The ABCs of Traditional and Roth IRAs

The ABCs of Traditional and Roth IRAs

Both Traditional and Roth IRAs (Individual Retirement Accounts) have tax advantages that can lead to enhanced asset growth. It may not seem like much in the beginning, but it adds up over time, and if you don’t need the liquidity of the assets immediately it is something worth considering every year.

What are the benefits of each?

The traditional IRA offers the possibility of a tax deduction (depending upon one’s income and tax filing status) and full deferral of taxes on investment earnings until withdrawal.

On the other hand, The Roth IRA does not give rise to a deduction, but all withdrawals are potentially tax free, including withdrawals of investment earnings.  Withdrawals of contributions are always without tax consequence. So, if your tax bracket is currently low, putting the assets in a Roth IRA avoids the future taxes on the gains from those assets, which given a long growth period could be substantial.

Generally speaking, with all things being equal it should come out evenly whether the taxes are paid later with a Traditional IRA or immediately with a Roth IRA. The traditional IRA has a large base to grow off of, but then a larger base to tax later. However, if things are not equal and tax brackets are not the same, those dynamics may make one better than the other.

How should I decide which one is best for me?

Usually, one is considering the tax bracket one is currently in, the tax bracket one expects to be in at retirement, and trying to ensure the income is taxed at the lower brackets. The conventional wisdom has been that traditional IRAs are better if one’s tax bracket will be going lower during retirement, and the deduction happens during the working years in the higher brackets. However, the highest tax brackets now apply at income levels much higher than the deduction thresholds, so this analysis has lost some of its pizazz.

Here are some additional factors that might be considered:

The cost of the contribution. The pre-tax/after-tax amount of money left may affect the amount of contribution that can be made for some individuals, especially in a higher tax bracket. Given the tax bracket of 25%, the pre-tax full $6000 contribution for a traditional IRA would cost $7,500 pre-tax for a Roth IRA to arrive at the $6000 after tax funds. If the individual only has $6,000 in pre-tax money to contribute, then they could only place $4,800 into the Roth IRA that year after taxes, not taking advantage of the full contribution limit. The $6,000 in Traditional IRA funds could be converted to a Roth IRA in a future year if appropriate; however, assets that have been converted to a Roth need to go through a 5 year waiting period prior to receive some of the Roth IRA tax benefits.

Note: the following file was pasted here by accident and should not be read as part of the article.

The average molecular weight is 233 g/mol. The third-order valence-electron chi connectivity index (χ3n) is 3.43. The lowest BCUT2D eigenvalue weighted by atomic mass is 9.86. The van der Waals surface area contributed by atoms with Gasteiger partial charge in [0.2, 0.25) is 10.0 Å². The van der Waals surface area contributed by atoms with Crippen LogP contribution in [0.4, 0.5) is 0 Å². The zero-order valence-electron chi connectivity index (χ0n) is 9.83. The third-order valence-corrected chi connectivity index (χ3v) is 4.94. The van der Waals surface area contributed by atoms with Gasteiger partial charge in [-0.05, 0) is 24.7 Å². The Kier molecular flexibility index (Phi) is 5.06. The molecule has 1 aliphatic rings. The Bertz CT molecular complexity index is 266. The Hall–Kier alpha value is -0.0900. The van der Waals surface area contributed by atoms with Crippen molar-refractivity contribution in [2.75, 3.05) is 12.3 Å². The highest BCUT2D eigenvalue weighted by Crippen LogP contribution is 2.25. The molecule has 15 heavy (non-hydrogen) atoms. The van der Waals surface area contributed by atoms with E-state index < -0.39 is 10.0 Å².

The cost of withdrawing the funds. The Roth IRA is to be preferred if one hopes to preserve tax deferral for as long as possible.  If one wants to take $10,000 out of a Roth IRA to cover certain retirement expenses, such as a family cruise, only $10,000 need be withdrawn.  With a traditional IRA, one must withdraw enough to cover the income taxes as well as the retirement expense.  That might mean, for example, that $13,000 would have to be taken so as to cover both the retirement expense and the federal and state taxes on the withdrawal. Roth IRAs also do not have Required Minimum Distributions (RMDs) kick in at 72, so those funds can be left to grow tax free while other funds are utilized for living expenses. Lastly, should the assets be needed prior to 59 ½, a tax penalty will be imposed on Traditional IRA withdrawal but the Roth withdrawal of contributions (but not investment earnings) can be distributed without incurring the penalty.

Effects of lowering your AGI (Adjusted Gross Income) other than on your tax bill:

Health insurance through a state marketplace. Federal subsidies are available to those who purchase their health insurance from a state marketplace. The subsidies are tied to Modified Adjusted Gross Income (MAGI), and contributions to a traditional IRA will lower one’s MAGI. As income falls, the subsidy grows. For 2020, subsidies are available to those with less than $49,960 of income ($67,640 for married couples).

An income-based repayment plan for your federal student loans. Some programs link repayments to adjusted gross income. Contributing to a traditional IRA may generate both an income tax deduction and a reduction in loan payments. Some loans may be forgiven in 20 to 25 years, or in the case of some public service situations, as little as ten years.

Lowering the Medicare surcharge. Medicare looks back two years at your income to determine the surcharge on your monthly payments, which can range from $202 to $491 per month. Contributing to a deductible IRA may lower your income enough to reduce that surcharge. If you are working and can contribute to a 401(k) plan, the opportunity for reducing adjusted gross income is even greater. Anyone who is 63 or 64 and planning to enroll in Medicare at age 65 should take a careful look at this option.

A Roth IRA contribution may not be available to you:

One additional reason for a traditional IRA is that you earn too much to contribute to a Roth IRA. If your 2020 MAGI is over $139,000 ($206,000 for marrieds filing jointly) you are not eligible to make a contribution to a Roth IRA. You are still eligible to make a nondeductible contribution to a traditional IRA, and the tax on investment earnings will be deferred for the deductible and nondeductible portions alike.